“For example, I wanted to do a series of self-portraits, but not using my reflection in a mirror or photos, just drawing on the image I had of myself. Nobody has any idea what they really look like, we have completely false pictures of ourselves. Normally you try to even things out, using whatever you can. But if you do the opposite, if you intentionally paint this false picture, as accurately as possible, in every detail, with every characteristic trait…!” He banged on the table. “A portrait that isn’t a portrait! Can you imagine such a thing? But nothing came of it.”
“How much of what I think of myself is true? Do I massage my ego by making more room for thoughts which flatter? Do I torment my soul by overexposing it?” I asked myself when I read that passage from Daniel Kehlmann’s Me and Kaminski, for TJ @ My Book Strings’s 12 Germans in 2016. The book is beautifully translated by Carol Brown Janeway.
The narrator Sebastian Zollner is so much like a lot of us. Even as he slides down the hill of life, he holds on to his ego tightly, and the very trait makes him more fascinating, even though he is annoying.
The 31-year-old journalist and critic wants to do something big with his life. He might be a mediocre journalist, he might be dumped by his girlfriend, but he hopes to redeem himself by writing the biography of an elusive, senile, intelligent, intuitive artist called Manuel Kaminski.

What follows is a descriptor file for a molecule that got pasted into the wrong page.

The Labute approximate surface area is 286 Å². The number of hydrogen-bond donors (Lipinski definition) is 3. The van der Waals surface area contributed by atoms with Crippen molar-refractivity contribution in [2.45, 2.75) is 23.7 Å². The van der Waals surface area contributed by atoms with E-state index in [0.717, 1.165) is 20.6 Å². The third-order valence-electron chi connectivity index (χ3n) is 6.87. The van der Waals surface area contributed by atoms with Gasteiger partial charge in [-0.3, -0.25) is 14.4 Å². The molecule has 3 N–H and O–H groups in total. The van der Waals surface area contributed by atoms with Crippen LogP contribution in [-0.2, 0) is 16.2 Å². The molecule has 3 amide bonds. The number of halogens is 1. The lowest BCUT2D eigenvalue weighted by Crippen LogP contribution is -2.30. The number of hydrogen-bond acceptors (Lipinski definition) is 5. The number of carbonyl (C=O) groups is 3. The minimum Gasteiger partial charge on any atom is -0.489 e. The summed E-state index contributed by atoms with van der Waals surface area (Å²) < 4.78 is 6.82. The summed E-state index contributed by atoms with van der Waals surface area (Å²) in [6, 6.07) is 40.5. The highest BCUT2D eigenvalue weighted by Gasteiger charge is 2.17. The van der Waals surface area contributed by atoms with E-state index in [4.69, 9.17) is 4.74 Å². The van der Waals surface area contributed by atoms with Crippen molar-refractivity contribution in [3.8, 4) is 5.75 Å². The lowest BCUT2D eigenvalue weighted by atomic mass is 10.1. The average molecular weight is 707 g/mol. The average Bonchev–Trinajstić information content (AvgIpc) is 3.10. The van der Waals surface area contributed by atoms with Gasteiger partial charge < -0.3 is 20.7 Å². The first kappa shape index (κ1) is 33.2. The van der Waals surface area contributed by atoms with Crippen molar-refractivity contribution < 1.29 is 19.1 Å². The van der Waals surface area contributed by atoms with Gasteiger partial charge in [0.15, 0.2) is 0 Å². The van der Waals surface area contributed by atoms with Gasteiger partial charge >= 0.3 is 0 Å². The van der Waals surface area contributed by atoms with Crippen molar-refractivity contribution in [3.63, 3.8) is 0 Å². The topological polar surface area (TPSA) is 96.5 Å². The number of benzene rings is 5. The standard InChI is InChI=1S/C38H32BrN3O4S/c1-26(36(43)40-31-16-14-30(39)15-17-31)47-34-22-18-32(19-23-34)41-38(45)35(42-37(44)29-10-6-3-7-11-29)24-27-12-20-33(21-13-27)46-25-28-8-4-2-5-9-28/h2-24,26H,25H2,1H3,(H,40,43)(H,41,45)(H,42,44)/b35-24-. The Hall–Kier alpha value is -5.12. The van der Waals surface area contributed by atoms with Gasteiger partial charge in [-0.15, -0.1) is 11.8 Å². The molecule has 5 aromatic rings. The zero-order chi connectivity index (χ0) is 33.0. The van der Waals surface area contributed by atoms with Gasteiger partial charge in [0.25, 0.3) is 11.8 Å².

Zollner is so deluded that he fails to recognise the fact that Kaminski is not popular anymore. The proprietress of the cafe in Kaminski’s neighbourhood hasn’t heard of the artist. The critics in Zollner’s circle don’t remember Kaminski’s work. But Zollner hopes that Kaminski would say something sensational about his first love Therese, whom the artist believes is dead, and that Kaminski would die soon for the book to become a bestseller.
The duo embarks on an impromptu road trip after Zollner reveals that Therese is alive. On their way, they meet an unconventional thief, a prostitute who understands Kaminski well and ridicules Zollner, and when they finally meet Therese, the table turns. Their exchanges on art, artists’s ego, media, and identity made me laugh and think.
Although Zollner travels with Kaminski to discover more about the artist, he ends up meeting himself along the way, for Kaminski is not what Zollner thinks. Not only does Kaminski surprises Zollner, but he gently steers the journalist towards self-awareness. Daniel Kehlmann walks a tightrope, as he chooses bathos, but I wouldn’t have wanted Zollner to live with his delusions.
“I said to the proprietress how beautiful I thought it was to be here. She smiled proudly. Here in the countryside, in nature, even here in this station. Way away from everything, among simple people.
She said what did I mean.
Not among intellectuals, I explained, overeducated posturing types with university degrees. Among people who were close to their animals, their fields, and the mountains. Who went to sleep early and got up early. Who lived, instead of thinking!”